Sampling Criteria

Females were selected to participate in this study to control for underarm hair differences between males and females. We accepted to sample females who have shaven within the last twenty-four hours to further control for habitat complexity. Sampling took place at night to ensure that participants were relatively dirty assuming that they had at least four hours since their last shower and application of underarm product. All prospected females were asked these questions and if they did not fit the criteria were excluded. Since the chemical differences between the deodorant and antiperspirant could result in microbial differences, participant’s usage of either product was recorded.

I performed all the samples on the female participants, while Peter Nesper asked and recorded all the additional information. While using latex gloves, I retained the same swabbing technique across all participants. I placed the cotton swab on the inner elbow or in the underarm and rotated the swab in the same position for about ten seconds. Then, the swab was bent at the place opposite of what side I used to mark which side contains the microbes and then placed in a labeled sandwich bag. All participants remained anonymous by labeling the samples 01-30 and labeling the underarm sample as ‘A’ and the inner elbow sample as ‘K’.

Microbial Growth

Swabs were taken out of the bag and the side that contained the microbes was thoroughly mixed with PBS in a 0.5 mL microfuge tube. The tube was shaken and 50 μL was pipetted into a second microfuge tube of 950 μL of PBS. The second microfuge tube was mixed thoroughly and 50 μL was pipetted onto a labeled trypticase soy agar (TSA) plate. Several sterile glass beads were used to spread the suspension across the surface of the agar. Used beads were dumped into a beaker. All TSA plates were labeled with the same identification from sampling. TSA plates were placed in a 36°C incubator for a total of five days.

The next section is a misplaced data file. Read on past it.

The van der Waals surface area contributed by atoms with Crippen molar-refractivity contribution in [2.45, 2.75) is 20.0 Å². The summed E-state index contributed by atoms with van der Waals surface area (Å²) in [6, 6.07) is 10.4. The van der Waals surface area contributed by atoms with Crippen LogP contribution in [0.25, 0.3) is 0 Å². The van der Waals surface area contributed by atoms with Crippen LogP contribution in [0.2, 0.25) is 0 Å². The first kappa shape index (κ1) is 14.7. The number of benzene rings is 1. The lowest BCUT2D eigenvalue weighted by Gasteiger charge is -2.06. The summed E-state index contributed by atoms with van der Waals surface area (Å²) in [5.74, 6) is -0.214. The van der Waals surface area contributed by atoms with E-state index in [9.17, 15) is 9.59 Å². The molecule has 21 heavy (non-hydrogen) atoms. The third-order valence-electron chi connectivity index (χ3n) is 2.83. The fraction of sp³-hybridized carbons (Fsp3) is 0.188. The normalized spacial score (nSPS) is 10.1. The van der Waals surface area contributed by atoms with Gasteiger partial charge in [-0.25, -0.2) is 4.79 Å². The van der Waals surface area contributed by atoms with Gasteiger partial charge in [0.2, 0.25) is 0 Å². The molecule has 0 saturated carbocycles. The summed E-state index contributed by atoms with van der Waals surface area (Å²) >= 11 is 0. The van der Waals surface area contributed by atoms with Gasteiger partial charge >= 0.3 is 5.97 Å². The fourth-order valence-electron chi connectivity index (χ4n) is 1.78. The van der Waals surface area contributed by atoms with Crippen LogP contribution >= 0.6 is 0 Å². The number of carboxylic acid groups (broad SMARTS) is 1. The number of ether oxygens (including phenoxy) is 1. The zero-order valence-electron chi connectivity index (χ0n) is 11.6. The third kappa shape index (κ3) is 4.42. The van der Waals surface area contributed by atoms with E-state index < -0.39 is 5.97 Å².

TABLE 1. Visual description of morphospecies. Morphospecies 0 (TTMS) is potentially a possible contaminant and thus why it is labeled 0 and not with a letter.

Morphospecies Identification

To quantify species richness abundance and diversity across all our samples, we characterized and grouped the microbe colonies into morphospecies based on similar morphology such as texture of surface, color, edge growth pattern, and other obvious morphological traits that were distinguishable. A dissecting microscope was used to visualize the colonies’ morphology. In addition, we took pictures of all the plates with an iPhones 5S to refer to any plate when needed. Refer to Table 1 for morphospecies descriptions.

Richness, Abundance, and Diversity

Species richness and abundance was calculated for each sample. A number of samples did not have any microbial growth and therefore, richness and abundance were recorded as zero. Diversity was calculated using the Shannon-Weiner diversity index. However, plates that did not have any microbial growth and their pair were automatically excluded from the diversity calculation since a value of ‘0’ in the Shannon-Weiner diversity index does signify one species present. Diversity was calculated for only fifteen pairs of samples.

A paired sample t-test was run to compare the means of richness, abundance, diversity between the inner elbow colonies and the underarm colonies using IBM SPSS Statistics software. Since our data was skewed by morphospecies 0 (TTMS), the raw dataset was log-transformed and the same statistics were run on the log dataset. By taking another look at TTMS and its abundance, we are very confident that this might have been a contaminant in the TSA plates. Out of the ten paired samples (20 plates) that were plated out on the second night of sampling, fifteen plates had the TTMS with colonies over 700 per plate. In addition, the belly button biodiversity website provides a large variety of microbes that they grew from their project and not any of those microbes share the same morphological traits as TTMS (Belly Button biodiversity showcase). With this potential contaminant, another set of statistics were run excluding TTMS.

Pertaining to our second hypothesis, an independent t-test was run to compare the means of species richness, abundance, and diversity between antiperspirant and deodorant from all the underarm samples using SPSS. We had a total of five females who use antiperspirant, twenty-three females who use deodorant, one female who uses baking soda, and one female who does not use any product. The final two were excluded from this analysis. Since diversity values were only calculated for fifteen samples, out of those fifteen, one sample was labeled as antiperspirant and the rest as deodorant. Overall, the diversity analysis had a very weak sample size in this case and when comparing inner elbow to underarm. Lastly, the statistics were run on all three datasets (i.e. raw, no TTMS, log).